'andhereinafter described, be employed, no stop. is required; 1
' A spring-catch, i, or other suitable fastening, keeps the ring or runner in this position until itis again desired to closeup thetem. The partj of the covering of the tent is fastened at the topto the pole, and is supported by the links 9 g, and the part 7- k of the covering is fastened to and sup- 4 ported by the arms or ribs f fi The part j of the cov ering overlaps the partk, asshown by the dotted lines, fig. 4; sheet 2, and is not jointed to it except at'the arms or ribs; This arrangement allows ofa current of air to pass through the upper part of the tent, and is very suitable for warm climates. i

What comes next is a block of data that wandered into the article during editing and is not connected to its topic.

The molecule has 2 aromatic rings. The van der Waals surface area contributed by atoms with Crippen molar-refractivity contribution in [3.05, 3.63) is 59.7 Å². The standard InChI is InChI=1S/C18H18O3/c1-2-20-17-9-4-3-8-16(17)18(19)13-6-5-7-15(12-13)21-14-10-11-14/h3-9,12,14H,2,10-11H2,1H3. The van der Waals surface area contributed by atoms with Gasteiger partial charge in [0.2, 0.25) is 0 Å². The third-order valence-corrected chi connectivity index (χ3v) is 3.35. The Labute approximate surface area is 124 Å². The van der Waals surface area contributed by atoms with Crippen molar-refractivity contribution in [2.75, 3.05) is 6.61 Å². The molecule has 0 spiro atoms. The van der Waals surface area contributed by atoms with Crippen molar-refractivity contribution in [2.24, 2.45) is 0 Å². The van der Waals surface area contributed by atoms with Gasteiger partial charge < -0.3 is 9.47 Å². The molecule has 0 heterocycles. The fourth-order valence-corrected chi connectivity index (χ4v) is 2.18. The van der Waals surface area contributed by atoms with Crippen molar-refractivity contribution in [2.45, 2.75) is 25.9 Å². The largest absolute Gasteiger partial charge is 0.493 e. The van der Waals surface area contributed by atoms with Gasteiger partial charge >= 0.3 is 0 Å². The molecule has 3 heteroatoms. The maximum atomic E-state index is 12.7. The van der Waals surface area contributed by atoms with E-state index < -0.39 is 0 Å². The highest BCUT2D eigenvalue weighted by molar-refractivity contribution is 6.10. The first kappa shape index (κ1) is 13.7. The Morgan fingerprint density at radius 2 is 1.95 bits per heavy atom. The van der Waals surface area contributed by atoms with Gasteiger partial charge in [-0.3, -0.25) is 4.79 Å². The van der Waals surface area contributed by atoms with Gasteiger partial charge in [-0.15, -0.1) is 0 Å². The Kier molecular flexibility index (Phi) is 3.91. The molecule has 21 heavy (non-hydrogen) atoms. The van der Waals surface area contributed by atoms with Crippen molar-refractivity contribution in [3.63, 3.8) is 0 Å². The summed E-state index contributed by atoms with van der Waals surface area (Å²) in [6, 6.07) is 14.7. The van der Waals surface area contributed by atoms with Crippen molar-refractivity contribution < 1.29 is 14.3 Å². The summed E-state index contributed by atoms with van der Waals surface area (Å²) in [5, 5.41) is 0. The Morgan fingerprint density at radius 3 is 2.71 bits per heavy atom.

The-curtains l I may be joined to the part it of the covering, or be separate from it, their lower parts being fastened to stakes in the ground in the usual manner. If additional strength is required, the curtains may be supported by rgpes fromt-he top of the pole. 61' by rods, the upper ends of which'maybe hooked into rings at the ends of the arms or ribs f Fig. 8, sheet 1, shows the stakes we prefer to cmploy for fastening the ends of ropes of tents.
m is a large stake, with a projection, a, at the end like anarm of an anchor. It has: a slot (shown in dotted1ines)passing through it in an angular direction.
This stake being driven him the ground in a diagona1'direction,a second stake, o, of a similar construction, but smaller,'is passed through the saidslot and driven into. the ground in an opposite direction. Stakes thus driven into the ground will bear great sttaim-and cannot be drawn from the ground together.
. Fi s. (i and 7, sheet 2,-show the improvedstop-d joints or hinges we prefer to employ for jointing the arms. or ribs f f to the ring or runner c. This improved stop-joint or hinge is construeted'as follows: